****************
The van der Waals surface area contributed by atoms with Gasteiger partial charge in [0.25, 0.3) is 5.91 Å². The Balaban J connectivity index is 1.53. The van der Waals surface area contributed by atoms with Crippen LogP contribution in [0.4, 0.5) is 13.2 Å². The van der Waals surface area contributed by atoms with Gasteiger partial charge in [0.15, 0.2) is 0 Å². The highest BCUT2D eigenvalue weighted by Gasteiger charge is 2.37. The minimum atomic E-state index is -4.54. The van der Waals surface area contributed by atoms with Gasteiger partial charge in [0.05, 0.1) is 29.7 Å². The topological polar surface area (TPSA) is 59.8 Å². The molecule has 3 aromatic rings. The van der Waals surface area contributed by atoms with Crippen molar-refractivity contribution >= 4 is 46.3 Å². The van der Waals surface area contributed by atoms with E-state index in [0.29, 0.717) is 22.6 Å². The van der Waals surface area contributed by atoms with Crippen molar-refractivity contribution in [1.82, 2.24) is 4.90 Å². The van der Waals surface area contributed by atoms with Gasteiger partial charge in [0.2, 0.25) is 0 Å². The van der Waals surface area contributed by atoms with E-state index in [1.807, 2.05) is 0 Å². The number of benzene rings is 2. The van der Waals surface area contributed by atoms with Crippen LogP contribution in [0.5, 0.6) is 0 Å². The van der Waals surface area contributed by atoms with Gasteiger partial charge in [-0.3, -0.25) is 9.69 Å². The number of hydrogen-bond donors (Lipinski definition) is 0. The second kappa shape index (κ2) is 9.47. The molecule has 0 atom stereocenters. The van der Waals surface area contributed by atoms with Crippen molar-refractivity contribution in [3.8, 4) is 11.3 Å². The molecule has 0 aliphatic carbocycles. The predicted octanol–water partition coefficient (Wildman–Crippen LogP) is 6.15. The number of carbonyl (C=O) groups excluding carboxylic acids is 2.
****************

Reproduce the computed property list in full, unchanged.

The van der Waals surface area contributed by atoms with Gasteiger partial charge in [0.25, 0.3) is 5.91 Å². The Balaban J connectivity index is 1.53. The van der Waals surface area contributed by atoms with Crippen LogP contribution in [0.4, 0.5) is 13.2 Å². The van der Waals surface area contributed by atoms with Gasteiger partial charge in [0.15, 0.2) is 0 Å². The highest BCUT2D eigenvalue weighted by Gasteiger charge is 2.37. The minimum atomic E-state index is -4.54. The van der Waals surface area contributed by atoms with Gasteiger partial charge in [0.05, 0.1) is 29.7 Å². The topological polar surface area (TPSA) is 59.8 Å². The molecule has 3 aromatic rings. The van der Waals surface area contributed by atoms with Crippen molar-refractivity contribution >= 4 is 46.3 Å². The van der Waals surface area contributed by atoms with E-state index in [0.29, 0.717) is 22.6 Å². The van der Waals surface area contributed by atoms with Crippen molar-refractivity contribution in [1.82, 2.24) is 4.90 Å². The van der Waals surface area contributed by atoms with Gasteiger partial charge in [0.2, 0.25) is 0 Å². The van der Waals surface area contributed by atoms with E-state index in [1.807, 2.05) is 0 Å². The number of benzene rings is 2. The van der Waals surface area contributed by atoms with Crippen LogP contribution in [0.5, 0.6) is 0 Å². The van der Waals surface area contributed by atoms with Gasteiger partial charge in [-0.3, -0.25) is 9.69 Å². The number of hydrogen-bond donors (Lipinski definition) is 0. The second kappa shape index (κ2) is 9.47. The molecule has 0 atom stereocenters. The van der Waals surface area contributed by atoms with Crippen molar-refractivity contribution in [3.8, 4) is 11.3 Å². The molecule has 0 aliphatic carbocycles. The predicted octanol–water partition coefficient (Wildman–Crippen LogP) is 6.15. The number of carbonyl (C=O) groups excluding carboxylic acids is 2.